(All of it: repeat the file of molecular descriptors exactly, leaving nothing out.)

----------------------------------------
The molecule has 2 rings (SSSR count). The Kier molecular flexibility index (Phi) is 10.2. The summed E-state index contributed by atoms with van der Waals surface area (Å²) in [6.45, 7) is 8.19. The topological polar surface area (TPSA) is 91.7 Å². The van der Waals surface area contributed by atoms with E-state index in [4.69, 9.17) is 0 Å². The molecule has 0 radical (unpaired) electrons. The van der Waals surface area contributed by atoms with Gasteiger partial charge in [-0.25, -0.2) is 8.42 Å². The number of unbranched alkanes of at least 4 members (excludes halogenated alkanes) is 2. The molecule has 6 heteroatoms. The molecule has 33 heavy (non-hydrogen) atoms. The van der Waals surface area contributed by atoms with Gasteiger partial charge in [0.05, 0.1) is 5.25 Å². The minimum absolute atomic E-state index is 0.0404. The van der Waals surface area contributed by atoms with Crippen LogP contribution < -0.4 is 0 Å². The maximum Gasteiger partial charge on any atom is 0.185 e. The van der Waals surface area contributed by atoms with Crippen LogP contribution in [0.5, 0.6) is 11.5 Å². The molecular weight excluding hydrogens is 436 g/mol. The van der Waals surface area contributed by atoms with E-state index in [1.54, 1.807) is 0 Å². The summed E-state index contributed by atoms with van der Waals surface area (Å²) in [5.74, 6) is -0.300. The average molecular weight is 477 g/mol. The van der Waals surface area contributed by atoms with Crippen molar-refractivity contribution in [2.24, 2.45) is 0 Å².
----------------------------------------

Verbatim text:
The molecule has 2 rings (SSSR count). The Kier molecular flexibility index (Phi) is 10.2. The summed E-state index contributed by atoms with van der Waals surface area (Å²) in [6.45, 7) is 8.19. The topological polar surface area (TPSA) is 91.7 Å². The van der Waals surface area contributed by atoms with E-state index in [4.69, 9.17) is 0 Å². The molecule has 0 radical (unpaired) electrons. The van der Waals surface area contributed by atoms with Gasteiger partial charge in [-0.25, -0.2) is 8.42 Å². The number of unbranched alkanes of at least 4 members (excludes halogenated alkanes) is 2. The molecule has 6 heteroatoms. The molecule has 33 heavy (non-hydrogen) atoms. The van der Waals surface area contributed by atoms with Gasteiger partial charge in [0.05, 0.1) is 5.25 Å². The minimum absolute atomic E-state index is 0.0404. The van der Waals surface area contributed by atoms with Crippen LogP contribution < -0.4 is 0 Å². The maximum Gasteiger partial charge on any atom is 0.185 e. The van der Waals surface area contributed by atoms with Crippen LogP contribution in [0.5, 0.6) is 11.5 Å². The molecular weight excluding hydrogens is 436 g/mol. The van der Waals surface area contributed by atoms with E-state index in [1.54, 1.807) is 0 Å². The summed E-state index contributed by atoms with van der Waals surface area (Å²) in [5.74, 6) is -0.300. The average molecular weight is 477 g/mol. The van der Waals surface area contributed by atoms with Crippen molar-refractivity contribution in [2.24, 2.45) is 0 Å².